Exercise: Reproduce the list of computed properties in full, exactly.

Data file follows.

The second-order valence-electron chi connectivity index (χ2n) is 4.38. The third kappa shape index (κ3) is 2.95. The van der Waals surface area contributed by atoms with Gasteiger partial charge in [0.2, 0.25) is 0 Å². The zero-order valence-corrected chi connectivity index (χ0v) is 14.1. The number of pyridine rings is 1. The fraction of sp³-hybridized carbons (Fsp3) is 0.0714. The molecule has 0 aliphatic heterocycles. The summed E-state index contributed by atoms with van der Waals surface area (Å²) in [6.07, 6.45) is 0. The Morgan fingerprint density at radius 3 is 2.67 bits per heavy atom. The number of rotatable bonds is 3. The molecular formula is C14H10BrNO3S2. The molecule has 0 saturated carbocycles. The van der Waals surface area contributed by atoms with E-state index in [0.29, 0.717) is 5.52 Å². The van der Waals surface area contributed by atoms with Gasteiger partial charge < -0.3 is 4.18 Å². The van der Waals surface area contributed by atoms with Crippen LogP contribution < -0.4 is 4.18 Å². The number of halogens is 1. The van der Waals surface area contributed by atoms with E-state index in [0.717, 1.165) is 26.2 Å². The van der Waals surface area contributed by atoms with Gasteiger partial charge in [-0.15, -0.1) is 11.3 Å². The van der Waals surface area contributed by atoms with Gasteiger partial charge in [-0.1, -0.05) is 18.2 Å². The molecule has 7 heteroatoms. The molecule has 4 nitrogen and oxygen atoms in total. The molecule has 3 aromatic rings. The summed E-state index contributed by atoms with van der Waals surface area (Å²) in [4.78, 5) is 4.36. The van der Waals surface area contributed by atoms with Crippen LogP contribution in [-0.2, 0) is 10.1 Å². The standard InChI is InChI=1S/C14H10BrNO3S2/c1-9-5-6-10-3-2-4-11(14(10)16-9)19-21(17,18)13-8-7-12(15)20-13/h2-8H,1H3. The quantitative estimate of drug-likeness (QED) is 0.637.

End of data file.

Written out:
The second-order valence-electron chi connectivity index (χ2n) is 4.38. The third kappa shape index (κ3) is 2.95. The van der Waals surface area contributed by atoms with Gasteiger partial charge in [0.2, 0.25) is 0 Å². The zero-order valence-corrected chi connectivity index (χ0v) is 14.1. The number of pyridine rings is 1. The fraction of sp³-hybridized carbons (Fsp3) is 0.0714. The molecule has 0 aliphatic heterocycles. The summed E-state index contributed by atoms with van der Waals surface area (Å²) in [6.07, 6.45) is 0. The Morgan fingerprint density at radius 3 is 2.67 bits per heavy atom. The number of rotatable bonds is 3. The molecular formula is C14H10BrNO3S2. The molecule has 0 saturated carbocycles. The van der Waals surface area contributed by atoms with E-state index in [0.29, 0.717) is 5.52 Å². The van der Waals surface area contributed by atoms with Gasteiger partial charge < -0.3 is 4.18 Å². The van der Waals surface area contributed by atoms with Crippen LogP contribution < -0.4 is 4.18 Å². The number of halogens is 1. The van der Waals surface area contributed by atoms with E-state index in [0.717, 1.165) is 26.2 Å². The van der Waals surface area contributed by atoms with Gasteiger partial charge in [-0.15, -0.1) is 11.3 Å². The van der Waals surface area contributed by atoms with Gasteiger partial charge in [-0.1, -0.05) is 18.2 Å². The molecule has 7 heteroatoms. The molecule has 4 nitrogen and oxygen atoms in total. The molecule has 3 aromatic rings. The summed E-state index contributed by atoms with van der Waals surface area (Å²) in [4.78, 5) is 4.36. The van der Waals surface area contributed by atoms with Crippen LogP contribution in [-0.2, 0) is 10.1 Å². The standard InChI is InChI=1S/C14H10BrNO3S2/c1-9-5-6-10-3-2-4-11(14(10)16-9)19-21(17,18)13-8-7-12(15)20-13/h2-8H,1H3. The quantitative estimate of drug-likeness (QED) is 0.637.